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Products > Solandra maxima
Solandra maxima - Cup of Gold Vine
Image of Solandra maxima
[2nd Image]
Habit and Cultural Information
Category: Vine
Family: Solanaceae (Potatoes, tomatoes, peppers)
Origin: Mexico (North America)
Evergreen: Yes
Flower Color: Golden
Bloomtime: Winter/Spring
Synonyms: [Solandra nitida, S. guttata, Hort.]
Height: Climbing (Vine)
Width: Spreading
Exposure: Full Sun
Seaside: Yes
Irrigation (H2O Info): Medium Water Needs
Winter Hardiness: 25-30 F
May be Poisonous  (More Info): Yes
Solandra maxima (Cup of Gold Vine) - A large, evergreen vine (technically a liana as it is more of a large clambering shrub) that can climb with support to 20 feet or more and spread to 40 feet wide with 6 to 8 inch long thick elliptical leaves on thick stems and bearing enormous 8 inch long by 8 to 10 inch wide golden trumpet-shaped flowers with brown stripes on the inside - the peak bloom period is in spring in California though it can bloom as early as January in Santa Barbara and can often be found with flowers into June or July. Flowers age darker and are fragrant, particularly in the evening, with a banana or vanilla aroma. Plant in full sun along the coast (some protection inland) and water regularly. Hardy to around 28 F with some frost damage to tip growth in prolonged sub 32 F temperatures. Tolerates seaside conditions, even direct salt spray. This plant is native to Mexico, Central America south to Venezuela. The genus was named by the Swedish botanist Olof Swartz to honor 18th century Swedish botanist, Daniel Carl Solander who was one of Linnaeus' favorite students and best friend of Sir Joseph Banks. In 1768 Solander embarked with Banks on Captain James Cook's travels around the world on the HMS Endeavour. The specific epithet is from the Latin word 'maximus' meaning "large" in reference to this species' large flowers. Other common names include Golden Chalice Vine and Hawaiian Lily. This plant has often in the past been sold as Solandra guttata, which is the valid name of a very similar species, also from Mexico, that has smaller flowers and pubescence on leaves and stems. We also grow the variegated form Solandra maxima 'Variegata' that has the same flower but white margined leaves that are often stained purple when first emerging.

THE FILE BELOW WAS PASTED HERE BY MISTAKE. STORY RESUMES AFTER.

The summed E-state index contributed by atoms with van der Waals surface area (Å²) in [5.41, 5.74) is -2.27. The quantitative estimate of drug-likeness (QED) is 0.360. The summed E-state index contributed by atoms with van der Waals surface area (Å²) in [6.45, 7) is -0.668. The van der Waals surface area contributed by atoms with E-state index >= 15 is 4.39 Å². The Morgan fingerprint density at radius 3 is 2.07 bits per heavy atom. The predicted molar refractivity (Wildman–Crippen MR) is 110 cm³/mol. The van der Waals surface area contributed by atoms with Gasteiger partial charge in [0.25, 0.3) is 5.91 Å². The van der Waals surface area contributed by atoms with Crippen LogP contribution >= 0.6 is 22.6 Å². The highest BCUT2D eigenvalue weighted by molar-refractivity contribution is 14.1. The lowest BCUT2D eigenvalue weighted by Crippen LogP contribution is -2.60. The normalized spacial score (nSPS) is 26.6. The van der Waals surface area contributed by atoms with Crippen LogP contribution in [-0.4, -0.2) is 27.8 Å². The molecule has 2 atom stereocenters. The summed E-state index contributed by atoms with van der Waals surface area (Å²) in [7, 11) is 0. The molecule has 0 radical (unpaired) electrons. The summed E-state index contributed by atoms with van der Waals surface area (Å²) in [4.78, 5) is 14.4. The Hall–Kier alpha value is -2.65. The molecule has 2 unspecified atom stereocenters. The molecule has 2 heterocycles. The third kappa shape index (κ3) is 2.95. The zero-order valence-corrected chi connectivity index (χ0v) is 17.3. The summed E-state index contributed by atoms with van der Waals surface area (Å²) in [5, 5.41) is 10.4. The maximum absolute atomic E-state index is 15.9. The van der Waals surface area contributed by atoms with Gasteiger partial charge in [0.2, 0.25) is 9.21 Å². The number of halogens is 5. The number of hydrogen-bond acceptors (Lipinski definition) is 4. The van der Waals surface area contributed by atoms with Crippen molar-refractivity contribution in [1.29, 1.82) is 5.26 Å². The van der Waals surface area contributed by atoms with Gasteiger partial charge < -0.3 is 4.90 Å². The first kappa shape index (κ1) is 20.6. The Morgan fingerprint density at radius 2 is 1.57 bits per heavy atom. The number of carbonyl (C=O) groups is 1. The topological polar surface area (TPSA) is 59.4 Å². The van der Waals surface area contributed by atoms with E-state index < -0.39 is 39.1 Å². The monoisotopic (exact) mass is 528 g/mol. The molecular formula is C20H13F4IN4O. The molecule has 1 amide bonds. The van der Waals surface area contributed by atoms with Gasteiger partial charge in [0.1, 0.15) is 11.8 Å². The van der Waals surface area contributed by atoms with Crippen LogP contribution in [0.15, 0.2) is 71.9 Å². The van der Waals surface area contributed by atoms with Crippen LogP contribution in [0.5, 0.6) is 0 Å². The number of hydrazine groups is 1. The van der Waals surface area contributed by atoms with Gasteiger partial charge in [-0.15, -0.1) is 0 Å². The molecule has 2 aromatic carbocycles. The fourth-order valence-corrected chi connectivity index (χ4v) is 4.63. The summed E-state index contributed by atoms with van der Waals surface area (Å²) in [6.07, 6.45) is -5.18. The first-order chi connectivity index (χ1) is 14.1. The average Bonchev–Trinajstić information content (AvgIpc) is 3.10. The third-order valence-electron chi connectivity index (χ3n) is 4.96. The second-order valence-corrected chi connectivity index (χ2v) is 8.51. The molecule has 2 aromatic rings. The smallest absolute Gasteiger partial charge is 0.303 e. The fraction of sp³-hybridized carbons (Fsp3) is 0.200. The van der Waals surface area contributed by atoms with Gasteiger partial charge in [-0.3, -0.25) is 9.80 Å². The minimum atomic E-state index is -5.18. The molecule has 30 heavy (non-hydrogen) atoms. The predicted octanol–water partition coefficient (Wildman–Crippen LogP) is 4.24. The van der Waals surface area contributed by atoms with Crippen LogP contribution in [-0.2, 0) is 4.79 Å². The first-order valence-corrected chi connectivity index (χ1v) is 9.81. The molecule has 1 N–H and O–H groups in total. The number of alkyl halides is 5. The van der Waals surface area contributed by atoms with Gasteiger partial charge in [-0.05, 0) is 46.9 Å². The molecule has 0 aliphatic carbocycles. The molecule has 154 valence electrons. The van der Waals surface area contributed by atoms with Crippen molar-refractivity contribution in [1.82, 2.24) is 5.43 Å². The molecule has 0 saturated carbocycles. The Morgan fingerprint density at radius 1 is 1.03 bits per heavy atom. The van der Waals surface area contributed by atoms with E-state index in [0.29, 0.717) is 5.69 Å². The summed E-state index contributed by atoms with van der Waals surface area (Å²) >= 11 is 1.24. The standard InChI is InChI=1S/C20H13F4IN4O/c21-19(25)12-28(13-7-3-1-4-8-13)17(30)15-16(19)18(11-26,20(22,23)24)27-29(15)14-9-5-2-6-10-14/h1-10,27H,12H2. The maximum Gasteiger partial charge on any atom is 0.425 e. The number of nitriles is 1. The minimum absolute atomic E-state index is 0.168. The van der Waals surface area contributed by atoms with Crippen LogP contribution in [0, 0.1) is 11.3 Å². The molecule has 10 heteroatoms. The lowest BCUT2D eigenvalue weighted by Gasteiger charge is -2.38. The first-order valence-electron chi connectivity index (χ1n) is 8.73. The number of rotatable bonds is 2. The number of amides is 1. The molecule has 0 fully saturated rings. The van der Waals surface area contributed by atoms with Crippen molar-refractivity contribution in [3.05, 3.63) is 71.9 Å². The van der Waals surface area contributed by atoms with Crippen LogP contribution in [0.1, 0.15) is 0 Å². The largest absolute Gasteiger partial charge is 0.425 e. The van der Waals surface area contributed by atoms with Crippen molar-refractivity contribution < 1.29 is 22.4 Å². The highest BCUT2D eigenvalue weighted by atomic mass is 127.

This information about Solandra maxima displayed is based on research conducted in our horticultural library and from reliable online resources. We also will relate observations made about it as it grows in our nursery gardens and other gardens we have visited, as well how the crops have performed in containers in our nursery field. We will also incorporate comments that we receive from others and we welcome hearing from anyone with additional information, particularly if they can share any cultural information that would aid others in growing it.